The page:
The hero of Homes’s latest novel (after Music for Torching, 1999)—a work of guarded but very real optimism and, ultimately, of redemption—is Richard Novak, a California-style Scrooge.
Richard is a friendless, divorced Los Angeles investor who has so single-mindedly worked to create extravagant wealth that he has become estranged from mankind. For Richard, the wake-up call is not a minatory ghost but a pain that bends him double and sends him to the ER, where he realizes there is no one he can call who would really care. The novel charts Richard's gradual reawakening to the needs of others and the pleasure of their company. With the innocence of a newborn, he befriends the Middle Eastern owner of a donut shop; a woman weeping in the produce aisle of a supermarket (whom he treats to a week of spa treatments); and his next-door neighbor. Having warmed up to strangers, Richard struggles to re-establish contact first with his younger brother, a scientist living in Boston, and then with his sharp-tongued ex-wife and his teenaged son. Narratives about the very wealthy often have a glow of limitless possibility that verges on enchantment, and here, when Richard's house is menaced by an encroaching sinkhole, he lifts his de Kooning off the wall and rents an all-white house in Malibu. Not only are the cast-iron frying pans white-enameled, the sexual harness mounted in the guestroom ceiling is all white, too. That close to L.A., such loony details are plausible enough, but Homes occasionally skitters into realms so odd that the hypnotic spell of her narrative is broken. Could anyone believe that firefighters, battling the blaze that destroys the Malibu rental, had seen “the infamous mystery cat—a large animal some believe maybe be the sole surviving saber-toothed cat” among the flames? Deeper satisfaction derives from her characters’ sudden insights, as when Richard imagines that if he calls out, his brother will come to comfort him. There is a whole lifetime of change in that simple moment of understanding that indicates how far Richard has traveled toward redemption.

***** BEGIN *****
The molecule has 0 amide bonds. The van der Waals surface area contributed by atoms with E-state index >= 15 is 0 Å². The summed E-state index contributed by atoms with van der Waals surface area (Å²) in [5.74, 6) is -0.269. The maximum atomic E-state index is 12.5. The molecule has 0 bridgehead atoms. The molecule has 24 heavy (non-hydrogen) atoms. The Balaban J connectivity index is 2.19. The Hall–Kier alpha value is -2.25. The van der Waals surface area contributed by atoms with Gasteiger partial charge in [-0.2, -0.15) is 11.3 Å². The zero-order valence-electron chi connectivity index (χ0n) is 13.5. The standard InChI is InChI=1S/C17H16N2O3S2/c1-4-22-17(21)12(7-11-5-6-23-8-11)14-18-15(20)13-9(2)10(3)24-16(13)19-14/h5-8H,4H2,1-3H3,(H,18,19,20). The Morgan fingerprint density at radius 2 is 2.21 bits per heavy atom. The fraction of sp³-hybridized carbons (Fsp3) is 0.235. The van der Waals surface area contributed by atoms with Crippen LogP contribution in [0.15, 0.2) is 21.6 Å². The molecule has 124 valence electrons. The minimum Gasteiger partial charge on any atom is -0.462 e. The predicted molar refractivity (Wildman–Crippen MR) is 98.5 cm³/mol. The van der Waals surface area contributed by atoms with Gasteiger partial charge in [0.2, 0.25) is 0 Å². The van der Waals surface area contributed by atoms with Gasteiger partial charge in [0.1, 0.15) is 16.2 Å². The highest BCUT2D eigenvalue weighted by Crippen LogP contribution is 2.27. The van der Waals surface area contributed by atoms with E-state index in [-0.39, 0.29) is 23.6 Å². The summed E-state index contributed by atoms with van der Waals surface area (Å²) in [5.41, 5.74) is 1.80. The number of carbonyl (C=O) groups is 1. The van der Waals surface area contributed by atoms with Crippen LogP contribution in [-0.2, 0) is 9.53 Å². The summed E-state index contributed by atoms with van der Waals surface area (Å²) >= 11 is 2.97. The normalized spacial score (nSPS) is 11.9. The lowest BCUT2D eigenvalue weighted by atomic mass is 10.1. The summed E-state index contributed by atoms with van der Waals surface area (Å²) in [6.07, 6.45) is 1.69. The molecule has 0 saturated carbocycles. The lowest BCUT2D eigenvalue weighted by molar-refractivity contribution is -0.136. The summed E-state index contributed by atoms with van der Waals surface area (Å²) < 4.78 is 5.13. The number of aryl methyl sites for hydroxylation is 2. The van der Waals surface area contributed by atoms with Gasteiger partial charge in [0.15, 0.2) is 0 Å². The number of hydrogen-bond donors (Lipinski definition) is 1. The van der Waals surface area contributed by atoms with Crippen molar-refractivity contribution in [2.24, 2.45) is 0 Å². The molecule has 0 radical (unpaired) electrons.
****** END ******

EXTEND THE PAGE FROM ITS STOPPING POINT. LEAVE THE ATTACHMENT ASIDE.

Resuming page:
An extremely likable book.